However, a symbol can serve as the name of a function. This happens when you put the function in the symbol's function cell (see section Symbol Components). Then the symbol itself becomes a valid, callable function, equivalent to the list or subr-object that its function cell refers to. The contents of the function cell are also called the symbol's function definition. When the evaluator finds the function definition to use in place of the symbol, we call that symbol function indirection; see section Symbol Function Indirection.

In practice, nearly all functions are given names in this way and referred to through their names. For example, the symbol car works as a function and does what it does because the primitive subr-object #<subr car> is stored in its function cell.

We give functions names because it is more convenient to refer to them by their names in other functions. For primitive subr-objects such as #<subr car>, names are the only way you can refer to them: there is no read syntax for such objects. For functions written in Lisp, the name is more convenient to use in a call than an explicit lambda expression. Also, a function with a name can refer to itself--it can be recursive. Writing the function's name in its own definition is much more convenient than making the function definition point to itself (something that is not impossible but that has various disadvantages in practice).

Functions are often identified with the symbols used to name them. For example, we often speak of "the function car", not distinguishing between the symbol car and the primitive subr-object that is its function definition. For most purposes, there is no need to distinguish.

Even so, keep in mind that a function need not have a unique name. While a given function object usually appears in the function cell of only one symbol, this is just a matter of convenience. It is easy to store it in several symbols using fset; then each of the symbols is equally well a name for the same function.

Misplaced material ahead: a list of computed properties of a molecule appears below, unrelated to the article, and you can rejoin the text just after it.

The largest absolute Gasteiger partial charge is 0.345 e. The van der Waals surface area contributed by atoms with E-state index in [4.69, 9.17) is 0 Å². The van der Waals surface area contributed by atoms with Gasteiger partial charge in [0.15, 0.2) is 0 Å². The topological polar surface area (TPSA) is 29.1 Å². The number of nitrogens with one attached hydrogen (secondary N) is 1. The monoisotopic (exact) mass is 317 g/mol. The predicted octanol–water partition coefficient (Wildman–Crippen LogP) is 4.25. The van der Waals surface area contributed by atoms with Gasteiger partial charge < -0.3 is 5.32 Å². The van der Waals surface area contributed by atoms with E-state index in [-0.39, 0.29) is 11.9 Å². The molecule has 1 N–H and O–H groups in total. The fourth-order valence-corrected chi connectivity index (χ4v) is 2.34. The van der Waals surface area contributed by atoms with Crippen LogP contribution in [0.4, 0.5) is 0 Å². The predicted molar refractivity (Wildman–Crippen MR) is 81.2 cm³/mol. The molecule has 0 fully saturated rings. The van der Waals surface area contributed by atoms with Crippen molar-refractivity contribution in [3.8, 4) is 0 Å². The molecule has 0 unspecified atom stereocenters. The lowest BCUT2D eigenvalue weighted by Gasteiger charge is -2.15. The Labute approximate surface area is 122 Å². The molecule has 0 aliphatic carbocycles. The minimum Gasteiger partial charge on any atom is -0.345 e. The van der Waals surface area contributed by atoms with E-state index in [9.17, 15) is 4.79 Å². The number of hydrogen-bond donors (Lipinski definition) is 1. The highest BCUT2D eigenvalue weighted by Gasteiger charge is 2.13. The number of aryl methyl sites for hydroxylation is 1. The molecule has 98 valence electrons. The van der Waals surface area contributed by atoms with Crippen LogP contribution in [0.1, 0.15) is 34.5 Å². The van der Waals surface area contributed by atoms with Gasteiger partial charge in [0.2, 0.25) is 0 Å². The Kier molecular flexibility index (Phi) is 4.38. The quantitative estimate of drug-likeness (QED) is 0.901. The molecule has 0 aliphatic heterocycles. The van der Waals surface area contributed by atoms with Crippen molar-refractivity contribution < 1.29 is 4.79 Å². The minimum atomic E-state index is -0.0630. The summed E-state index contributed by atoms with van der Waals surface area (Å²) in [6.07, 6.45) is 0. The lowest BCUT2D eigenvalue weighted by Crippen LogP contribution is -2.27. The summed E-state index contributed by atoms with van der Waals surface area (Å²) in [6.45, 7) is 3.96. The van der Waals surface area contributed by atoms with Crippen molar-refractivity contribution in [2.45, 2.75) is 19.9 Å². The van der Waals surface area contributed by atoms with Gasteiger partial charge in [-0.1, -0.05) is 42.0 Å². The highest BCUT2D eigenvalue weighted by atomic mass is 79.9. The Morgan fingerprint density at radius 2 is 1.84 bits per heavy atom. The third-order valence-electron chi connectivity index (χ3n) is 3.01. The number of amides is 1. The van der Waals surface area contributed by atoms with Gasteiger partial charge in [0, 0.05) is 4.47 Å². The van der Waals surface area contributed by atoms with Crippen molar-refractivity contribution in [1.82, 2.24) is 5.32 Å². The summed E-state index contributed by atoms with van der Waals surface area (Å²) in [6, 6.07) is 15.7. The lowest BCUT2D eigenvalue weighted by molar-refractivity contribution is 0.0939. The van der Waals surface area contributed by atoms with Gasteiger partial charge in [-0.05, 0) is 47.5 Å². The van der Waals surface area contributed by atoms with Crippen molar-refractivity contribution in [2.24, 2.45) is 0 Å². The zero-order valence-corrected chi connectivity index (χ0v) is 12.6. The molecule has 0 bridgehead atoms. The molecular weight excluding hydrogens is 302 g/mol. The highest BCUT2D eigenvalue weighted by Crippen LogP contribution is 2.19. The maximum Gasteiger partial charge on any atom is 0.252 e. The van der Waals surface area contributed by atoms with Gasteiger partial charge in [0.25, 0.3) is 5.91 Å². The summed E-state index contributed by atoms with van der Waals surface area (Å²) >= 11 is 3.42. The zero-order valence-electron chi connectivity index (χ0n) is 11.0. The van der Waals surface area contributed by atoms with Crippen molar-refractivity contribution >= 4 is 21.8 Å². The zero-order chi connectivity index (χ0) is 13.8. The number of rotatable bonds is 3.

A symbol used as a function name may also be used as a variable; these two uses of a symbol are independent and do not conflict.

Defining Named Functions

We usually give a name to a function when it is first created. This is called defining a function, and it is done with the defun special form.

Special Form: defun name argument-list body-forms

defun is the usual way to define new Lisp functions. It defines the symbol name as a function that looks like this:

(lambda argument-list . body-forms)

This lambda expression is stored in the function cell of name. The value returned by evaluating the defun form is name, but usually we ignore this value.

As described previously (see section Lambda Expressions), argument-list is a list of argument names and may include the keywords &optional and &rest. Also, the first two forms in body-forms may be a documentation string and an interactive declaration.

Note that the same symbol name may also be used as a global variable, since the value cell is independent of the function cell.

Here are some examples:

(defun foo () 5)
     => foo
     => 5

(defun bar (a &optional b &rest c)
    (list a b c))
     => bar
(bar 1 2 3 4 5)
     => (1 2 (3 4 5))
(bar 1)
     => (1 nil nil)
error--> Wrong number of arguments.

(defun capitalize-backwards ()
  "Upcase the last letter of a word."
  (backward-word 1)
  (forward-word 1)
  (backward-char 1)
  (capitalize-word 1))
     => capitalize-backwards

Be careful not to redefine existing functions unintentionally. defun redefines even primitive functions such as car without any hesitation or notification. Redefining a function already defined is often done deliberately, and there is no way to distinguish deliberate redefinition from unintentional redefinition.

Calling Functions

Defining functions is only half the battle. Functions don't do anything until you call them, i.e., tell them to run. This process is also known as invocation.

The most common way of invoking a function is by evaluating a list. For example, evaluating the list (concat "a" "b") calls the function concat. See section Evaluation, for a description of evaluation.